As a Michigander, I’ve always been a fan of comfort food, in general, and chili, in particular. Even so, I didn’t eat much chicken chili until I became an adult. Let’s just say, once I discovered the familiar flavors of a red-based beef chili produced in the unfamiliar setting of a white-based chicken chili, I became an instant fan! Try my protein-packed White Chicken Chili for a hearty and healthy meal that is easy to make and even easier to consume 🙂

White Chicken Chili

Serves: 6 adult portions

Prep Time: <10 minutes

Total Time: About 2 hours (if using chicken breasts); can also be made in a crockpot* and/or using rotisserie chicken** (see notes at the end of this post)


  • EVOO
  • 2 medium or large white onions (dependent on how much onion-flavor you prefer), diced 
  • 2 celery stalks, tiny diced
  • 6 TBSP flour
  • 5 cups of chicken stock
  • 1 cup of half and half
  • 1.5lbs of chicken breasts (or one whole rotisserie chicken, see notes below**)
  • 2 15oz cans of white beans (cannellini/white kidney, northern, or pinto; any combination of your choosing), drained and rinsed
  • 4 4oz cans of green chiles (or 2 7oz cans), undrained
  • 8 large garlic cloves, minced
  • 1 TBSP cumin
  • 2 TBSP chili powder
  • 1 TBSP salt (I use fine sea salt)
  • ½ tsp white pepper
  • 2 cups of frozen corn (I use frozen fire-roasted corn) or approximately ½ of a 16oz package
  • Additional salt and pepper to taste, as desired
  • 1 tsp red pepper flakes (optional)
  • Toppings: Shredded cheese (I like sharp cheddar, but pepper jack, mild cheddar or colby jack are also good options), crushed tortilla chips or tortilla strips, jalapeno (raw or pickled), tomatoes, red onion (raw or pickled), pico de gallo, cilantro, avocado or guacamole

Let’s do this!

  1. Peel, wash and dice the onion. Wash and tiny dice the celery. Peel the garlic cloves and set aside.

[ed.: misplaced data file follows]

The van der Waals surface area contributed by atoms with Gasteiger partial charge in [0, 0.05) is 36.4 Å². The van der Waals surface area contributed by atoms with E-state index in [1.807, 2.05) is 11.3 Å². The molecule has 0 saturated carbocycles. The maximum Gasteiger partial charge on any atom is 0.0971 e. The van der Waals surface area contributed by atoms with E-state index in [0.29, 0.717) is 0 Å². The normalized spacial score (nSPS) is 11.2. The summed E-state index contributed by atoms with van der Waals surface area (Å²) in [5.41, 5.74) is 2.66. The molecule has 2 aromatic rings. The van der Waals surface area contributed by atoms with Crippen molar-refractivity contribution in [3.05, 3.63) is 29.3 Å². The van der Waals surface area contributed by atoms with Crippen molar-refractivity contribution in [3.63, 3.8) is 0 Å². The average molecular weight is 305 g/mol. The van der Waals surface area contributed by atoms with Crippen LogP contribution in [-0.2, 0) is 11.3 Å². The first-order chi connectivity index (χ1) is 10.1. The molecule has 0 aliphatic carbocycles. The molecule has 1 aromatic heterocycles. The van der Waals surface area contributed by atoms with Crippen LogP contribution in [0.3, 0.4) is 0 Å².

2. Heat a stockpot or Dutch oven over MEDIUM heat. Add a swirl or two of EVOO to the skillet and cook the onions, about 10 minutes. Add the celery to the pot, stir to combine, and cook for another 5 minutes or until the celery softens and the onions become golden in color. Season with salt and pepper and add more EVOO to the pot, if needed. 
  3. Turn the heat down to LOW and sprinkle in the flour, one tablespoon at a time, until the onions and celery are fully coated and thick in appearance. Add the cans of green chiles and minced garlic, stir to combine. 
  4. Pour in the chicken stock and add in the chicken breasts, both cans of beans, 2 TBSP of chili powder, 1 TBSP of cumin, 1 TBSP of salt, and ½ tsp of white pepper. Gently stir to incorporate the additional ingredients then cover the pot with a lid. Keep on LOW for 60-90 minutes, or until the chicken is cooked enough to shred. Be sure to stir occasionally as the chili is simmering on LOW. 
  5. Once the chicken is cooked through (check by piercing the chicken breasts with a fork), remove it from the pot and shred with two forks or roughly chop, whichever you prefer. Return the chicken to the pot.
  6. Turn the heat back up to MEDIUM. Stir in the half and half and frozen corn. Cook for another 5-10 minutes.
  7. Taste test to see if the chili needs any more salt and pepper and once it’s prepared to your liking, distribute into bowls. 
  8. Serve with any of the suggested toppings above. Enjoy!

*You can easily make this chili in a crockpot. Use a skillet to cook the onions and celery as well as the green chiles and garlic. Once you add the flour and stir it to coat the vegetables, turn off the cooktop heat and pour the contents into a crockpot. Add in the chicken breasts, beans, and seasonings. Cover. Cook on HIGH for 2-4 hours or on LOW for 6-8 hours, or until the chicken is ready to be pulled or chopped. At that time, either pull the chicken while it’s still in the crockpot or remove it, pull it, and return it to the crockpot. Once the chicken is back in the crockpot and when you’re getting ready to serve the chili, stir in the half and half and frozen corn. If you add in the half and half too early, the dairy could potentially break down and give the chili a less-than-desirable consistency. Likewise, adding in the corn too soon will make it mushy. If you want to make things even easier and cut down on your cook time, you can use a rotisserie chicken (in place of the uncooked chicken breasts) but be sure to not add in the half and half and corn until you’re ready to eat. 

**Of course, you can totally use a rotisserie chicken for this chili if you want to lessen the maintenance. With the skin removed, pull the meat off the bones, and shred it or roughly chop it. Using a rotisserie chicken can cut the cook time down by hours (depending on if you’re cooking over the stovetop or using a crockpot). 

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